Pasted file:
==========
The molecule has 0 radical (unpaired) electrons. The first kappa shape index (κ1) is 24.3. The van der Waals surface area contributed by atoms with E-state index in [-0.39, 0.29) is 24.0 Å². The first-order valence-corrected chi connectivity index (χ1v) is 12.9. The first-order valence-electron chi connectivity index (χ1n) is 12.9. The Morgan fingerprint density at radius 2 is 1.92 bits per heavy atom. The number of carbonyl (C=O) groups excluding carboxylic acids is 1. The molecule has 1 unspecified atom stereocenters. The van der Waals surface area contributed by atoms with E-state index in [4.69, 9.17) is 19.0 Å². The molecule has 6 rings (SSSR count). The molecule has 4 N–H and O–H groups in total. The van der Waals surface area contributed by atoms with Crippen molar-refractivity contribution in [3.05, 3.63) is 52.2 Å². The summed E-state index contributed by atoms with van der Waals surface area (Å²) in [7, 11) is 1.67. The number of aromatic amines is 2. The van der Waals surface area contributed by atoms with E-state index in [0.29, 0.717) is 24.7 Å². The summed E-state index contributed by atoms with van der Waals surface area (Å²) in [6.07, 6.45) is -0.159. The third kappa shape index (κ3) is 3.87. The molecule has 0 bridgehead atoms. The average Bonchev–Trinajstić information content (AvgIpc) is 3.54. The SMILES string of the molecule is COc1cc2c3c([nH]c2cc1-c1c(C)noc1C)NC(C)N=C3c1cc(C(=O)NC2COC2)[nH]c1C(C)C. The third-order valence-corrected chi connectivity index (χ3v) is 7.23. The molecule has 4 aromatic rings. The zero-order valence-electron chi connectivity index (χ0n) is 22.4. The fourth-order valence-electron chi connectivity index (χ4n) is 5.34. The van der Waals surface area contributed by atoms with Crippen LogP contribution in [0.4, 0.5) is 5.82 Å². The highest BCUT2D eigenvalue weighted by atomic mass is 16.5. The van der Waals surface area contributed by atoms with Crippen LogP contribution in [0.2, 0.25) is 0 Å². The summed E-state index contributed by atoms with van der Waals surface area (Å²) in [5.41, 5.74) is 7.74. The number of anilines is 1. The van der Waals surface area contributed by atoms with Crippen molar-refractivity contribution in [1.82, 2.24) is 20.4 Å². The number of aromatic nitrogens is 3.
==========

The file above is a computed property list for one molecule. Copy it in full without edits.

The molecule has 0 radical (unpaired) electrons. The first kappa shape index (κ1) is 24.3. The van der Waals surface area contributed by atoms with E-state index in [-0.39, 0.29) is 24.0 Å². The first-order valence-corrected chi connectivity index (χ1v) is 12.9. The first-order valence-electron chi connectivity index (χ1n) is 12.9. The Morgan fingerprint density at radius 2 is 1.92 bits per heavy atom. The number of carbonyl (C=O) groups excluding carboxylic acids is 1. The molecule has 1 unspecified atom stereocenters. The van der Waals surface area contributed by atoms with E-state index in [4.69, 9.17) is 19.0 Å². The molecule has 6 rings (SSSR count). The molecule has 4 N–H and O–H groups in total. The van der Waals surface area contributed by atoms with Crippen molar-refractivity contribution in [3.05, 3.63) is 52.2 Å². The summed E-state index contributed by atoms with van der Waals surface area (Å²) in [7, 11) is 1.67. The number of aromatic amines is 2. The van der Waals surface area contributed by atoms with E-state index in [0.29, 0.717) is 24.7 Å². The summed E-state index contributed by atoms with van der Waals surface area (Å²) in [6.07, 6.45) is -0.159. The third kappa shape index (κ3) is 3.87. The molecule has 0 bridgehead atoms. The average Bonchev–Trinajstić information content (AvgIpc) is 3.54. The SMILES string of the molecule is COc1cc2c3c([nH]c2cc1-c1c(C)noc1C)NC(C)N=C3c1cc(C(=O)NC2COC2)[nH]c1C(C)C. The third-order valence-corrected chi connectivity index (χ3v) is 7.23. The molecule has 4 aromatic rings. The zero-order valence-electron chi connectivity index (χ0n) is 22.4. The fourth-order valence-electron chi connectivity index (χ4n) is 5.34. The van der Waals surface area contributed by atoms with Crippen LogP contribution in [0.4, 0.5) is 5.82 Å². The highest BCUT2D eigenvalue weighted by atomic mass is 16.5. The van der Waals surface area contributed by atoms with Crippen LogP contribution in [0.2, 0.25) is 0 Å². The summed E-state index contributed by atoms with van der Waals surface area (Å²) in [5.41, 5.74) is 7.74. The number of anilines is 1. The van der Waals surface area contributed by atoms with Crippen molar-refractivity contribution in [1.82, 2.24) is 20.4 Å². The number of aromatic nitrogens is 3.